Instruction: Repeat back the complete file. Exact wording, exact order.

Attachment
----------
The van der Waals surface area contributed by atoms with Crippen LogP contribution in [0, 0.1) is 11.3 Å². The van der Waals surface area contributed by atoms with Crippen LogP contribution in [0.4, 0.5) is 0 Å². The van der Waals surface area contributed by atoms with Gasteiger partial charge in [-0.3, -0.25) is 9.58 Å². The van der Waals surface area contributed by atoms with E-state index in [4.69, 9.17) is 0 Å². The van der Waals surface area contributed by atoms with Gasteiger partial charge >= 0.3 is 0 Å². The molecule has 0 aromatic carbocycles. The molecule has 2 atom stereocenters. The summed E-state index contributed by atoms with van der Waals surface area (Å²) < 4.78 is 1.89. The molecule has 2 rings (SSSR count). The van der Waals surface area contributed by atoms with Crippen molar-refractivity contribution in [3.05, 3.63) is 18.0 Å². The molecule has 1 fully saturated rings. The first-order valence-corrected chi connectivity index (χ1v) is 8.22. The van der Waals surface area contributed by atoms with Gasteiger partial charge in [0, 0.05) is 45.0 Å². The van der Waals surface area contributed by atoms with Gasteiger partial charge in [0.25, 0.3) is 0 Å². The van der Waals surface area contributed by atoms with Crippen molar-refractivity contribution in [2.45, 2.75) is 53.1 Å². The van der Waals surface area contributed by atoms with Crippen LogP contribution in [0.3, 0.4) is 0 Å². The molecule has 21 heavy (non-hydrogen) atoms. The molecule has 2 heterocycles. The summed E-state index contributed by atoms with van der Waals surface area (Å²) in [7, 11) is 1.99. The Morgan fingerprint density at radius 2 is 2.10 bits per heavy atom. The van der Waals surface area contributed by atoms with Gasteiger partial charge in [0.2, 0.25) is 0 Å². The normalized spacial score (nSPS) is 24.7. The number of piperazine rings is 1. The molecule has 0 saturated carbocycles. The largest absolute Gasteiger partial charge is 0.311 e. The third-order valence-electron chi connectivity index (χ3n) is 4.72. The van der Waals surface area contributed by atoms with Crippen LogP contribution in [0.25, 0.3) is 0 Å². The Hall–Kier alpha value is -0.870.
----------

The van der Waals surface area contributed by atoms with Crippen LogP contribution in [0, 0.1) is 11.3 Å². The van der Waals surface area contributed by atoms with Crippen LogP contribution in [0.4, 0.5) is 0 Å². The van der Waals surface area contributed by atoms with Gasteiger partial charge in [-0.3, -0.25) is 9.58 Å². The van der Waals surface area contributed by atoms with E-state index in [4.69, 9.17) is 0 Å². The van der Waals surface area contributed by atoms with Gasteiger partial charge >= 0.3 is 0 Å². The molecule has 0 aromatic carbocycles. The molecule has 2 atom stereocenters. The summed E-state index contributed by atoms with van der Waals surface area (Å²) < 4.78 is 1.89. The molecule has 2 rings (SSSR count). The van der Waals surface area contributed by atoms with Crippen molar-refractivity contribution in [3.05, 3.63) is 18.0 Å². The molecule has 1 fully saturated rings. The first-order valence-corrected chi connectivity index (χ1v) is 8.22. The van der Waals surface area contributed by atoms with Gasteiger partial charge in [0, 0.05) is 45.0 Å². The van der Waals surface area contributed by atoms with Gasteiger partial charge in [0.25, 0.3) is 0 Å². The van der Waals surface area contributed by atoms with Crippen molar-refractivity contribution in [2.45, 2.75) is 53.1 Å². The van der Waals surface area contributed by atoms with Crippen LogP contribution in [0.3, 0.4) is 0 Å². The molecule has 21 heavy (non-hydrogen) atoms. The molecule has 2 heterocycles. The summed E-state index contributed by atoms with van der Waals surface area (Å²) in [7, 11) is 1.99. The Morgan fingerprint density at radius 2 is 2.10 bits per heavy atom. The van der Waals surface area contributed by atoms with Gasteiger partial charge in [0.2, 0.25) is 0 Å². The normalized spacial score (nSPS) is 24.7. The number of piperazine rings is 1. The molecule has 0 saturated carbocycles. The largest absolute Gasteiger partial charge is 0.311 e. The third-order valence-electron chi connectivity index (χ3n) is 4.72. The van der Waals surface area contributed by atoms with Crippen LogP contribution in [0.25, 0.3) is 0 Å². The Hall–Kier alpha value is -0.870.